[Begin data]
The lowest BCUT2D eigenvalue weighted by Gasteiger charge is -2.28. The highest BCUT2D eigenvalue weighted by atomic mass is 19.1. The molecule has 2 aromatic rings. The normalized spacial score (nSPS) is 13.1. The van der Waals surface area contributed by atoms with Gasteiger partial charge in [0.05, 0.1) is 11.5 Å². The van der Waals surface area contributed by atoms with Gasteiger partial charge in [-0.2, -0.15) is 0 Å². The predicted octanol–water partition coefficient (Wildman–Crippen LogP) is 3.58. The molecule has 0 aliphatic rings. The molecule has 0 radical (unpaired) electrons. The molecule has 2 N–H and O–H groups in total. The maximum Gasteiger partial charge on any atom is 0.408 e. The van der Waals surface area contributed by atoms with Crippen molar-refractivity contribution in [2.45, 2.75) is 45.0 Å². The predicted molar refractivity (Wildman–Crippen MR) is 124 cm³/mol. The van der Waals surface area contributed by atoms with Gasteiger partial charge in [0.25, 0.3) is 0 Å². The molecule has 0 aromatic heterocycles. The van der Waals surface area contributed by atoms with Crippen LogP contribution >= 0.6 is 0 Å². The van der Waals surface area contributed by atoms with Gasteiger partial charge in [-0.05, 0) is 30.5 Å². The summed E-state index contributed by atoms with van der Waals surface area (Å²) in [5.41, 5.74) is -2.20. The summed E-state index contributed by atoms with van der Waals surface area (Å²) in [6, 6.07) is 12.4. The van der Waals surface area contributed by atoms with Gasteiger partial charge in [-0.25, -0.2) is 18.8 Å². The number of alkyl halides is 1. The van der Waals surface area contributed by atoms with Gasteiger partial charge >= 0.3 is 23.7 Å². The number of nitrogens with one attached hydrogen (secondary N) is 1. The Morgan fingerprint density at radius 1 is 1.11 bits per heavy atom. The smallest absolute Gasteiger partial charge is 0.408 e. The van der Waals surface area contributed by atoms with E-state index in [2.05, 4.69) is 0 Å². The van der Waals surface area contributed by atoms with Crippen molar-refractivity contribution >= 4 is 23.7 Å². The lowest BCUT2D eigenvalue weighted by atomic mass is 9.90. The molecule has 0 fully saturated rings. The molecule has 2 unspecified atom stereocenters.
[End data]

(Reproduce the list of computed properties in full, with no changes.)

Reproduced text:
The lowest BCUT2D eigenvalue weighted by Gasteiger charge is -2.28. The highest BCUT2D eigenvalue weighted by atomic mass is 19.1. The molecule has 2 aromatic rings. The normalized spacial score (nSPS) is 13.1. The van der Waals surface area contributed by atoms with Gasteiger partial charge in [0.05, 0.1) is 11.5 Å². The van der Waals surface area contributed by atoms with Gasteiger partial charge in [-0.2, -0.15) is 0 Å². The predicted octanol–water partition coefficient (Wildman–Crippen LogP) is 3.58. The molecule has 0 aliphatic rings. The molecule has 0 radical (unpaired) electrons. The molecule has 2 N–H and O–H groups in total. The maximum Gasteiger partial charge on any atom is 0.408 e. The van der Waals surface area contributed by atoms with Crippen molar-refractivity contribution in [2.45, 2.75) is 45.0 Å². The predicted molar refractivity (Wildman–Crippen MR) is 124 cm³/mol. The van der Waals surface area contributed by atoms with Gasteiger partial charge in [0.25, 0.3) is 0 Å². The molecule has 0 aromatic heterocycles. The van der Waals surface area contributed by atoms with Crippen LogP contribution >= 0.6 is 0 Å². The van der Waals surface area contributed by atoms with Gasteiger partial charge in [-0.05, 0) is 30.5 Å². The summed E-state index contributed by atoms with van der Waals surface area (Å²) in [5.41, 5.74) is -2.20. The summed E-state index contributed by atoms with van der Waals surface area (Å²) in [6, 6.07) is 12.4. The van der Waals surface area contributed by atoms with Gasteiger partial charge in [-0.25, -0.2) is 18.8 Å². The number of alkyl halides is 1. The van der Waals surface area contributed by atoms with Gasteiger partial charge >= 0.3 is 23.7 Å². The number of nitrogens with one attached hydrogen (secondary N) is 1. The Morgan fingerprint density at radius 1 is 1.11 bits per heavy atom. The smallest absolute Gasteiger partial charge is 0.408 e. The van der Waals surface area contributed by atoms with E-state index in [2.05, 4.69) is 0 Å². The van der Waals surface area contributed by atoms with Crippen molar-refractivity contribution >= 4 is 23.7 Å². The lowest BCUT2D eigenvalue weighted by atomic mass is 9.90. The molecule has 0 fully saturated rings. The molecule has 2 unspecified atom stereocenters.